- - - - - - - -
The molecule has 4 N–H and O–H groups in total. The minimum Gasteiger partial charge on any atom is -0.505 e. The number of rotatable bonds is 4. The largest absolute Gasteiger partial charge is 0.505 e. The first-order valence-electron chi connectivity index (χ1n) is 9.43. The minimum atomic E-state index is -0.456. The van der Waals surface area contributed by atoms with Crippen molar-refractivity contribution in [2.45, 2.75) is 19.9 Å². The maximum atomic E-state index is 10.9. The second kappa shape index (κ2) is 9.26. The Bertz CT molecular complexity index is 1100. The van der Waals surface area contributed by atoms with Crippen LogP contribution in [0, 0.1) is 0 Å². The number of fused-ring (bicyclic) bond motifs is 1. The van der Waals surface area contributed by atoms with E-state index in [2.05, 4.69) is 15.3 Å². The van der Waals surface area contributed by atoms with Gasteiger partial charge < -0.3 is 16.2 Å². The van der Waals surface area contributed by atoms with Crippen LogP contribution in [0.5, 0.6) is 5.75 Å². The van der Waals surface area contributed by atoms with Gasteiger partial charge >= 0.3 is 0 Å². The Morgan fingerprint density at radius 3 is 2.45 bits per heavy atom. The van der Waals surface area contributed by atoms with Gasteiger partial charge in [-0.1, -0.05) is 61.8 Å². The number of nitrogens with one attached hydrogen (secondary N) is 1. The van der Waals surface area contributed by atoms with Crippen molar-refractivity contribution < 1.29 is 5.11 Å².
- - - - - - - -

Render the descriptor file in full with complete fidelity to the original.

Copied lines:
The molecule has 4 N–H and O–H groups in total. The minimum Gasteiger partial charge on any atom is -0.505 e. The number of rotatable bonds is 4. The largest absolute Gasteiger partial charge is 0.505 e. The first-order valence-electron chi connectivity index (χ1n) is 9.43. The minimum atomic E-state index is -0.456. The van der Waals surface area contributed by atoms with Crippen molar-refractivity contribution in [2.45, 2.75) is 19.9 Å². The maximum atomic E-state index is 10.9. The second kappa shape index (κ2) is 9.26. The Bertz CT molecular complexity index is 1100. The van der Waals surface area contributed by atoms with Crippen LogP contribution in [0, 0.1) is 0 Å². The number of fused-ring (bicyclic) bond motifs is 1. The van der Waals surface area contributed by atoms with E-state index in [2.05, 4.69) is 15.3 Å². The van der Waals surface area contributed by atoms with Gasteiger partial charge < -0.3 is 16.2 Å². The van der Waals surface area contributed by atoms with Crippen LogP contribution in [0.5, 0.6) is 5.75 Å². The van der Waals surface area contributed by atoms with Gasteiger partial charge >= 0.3 is 0 Å². The Morgan fingerprint density at radius 3 is 2.45 bits per heavy atom. The van der Waals surface area contributed by atoms with Gasteiger partial charge in [-0.1, -0.05) is 61.8 Å². The number of nitrogens with one attached hydrogen (secondary N) is 1. The van der Waals surface area contributed by atoms with Crippen molar-refractivity contribution < 1.29 is 5.11 Å².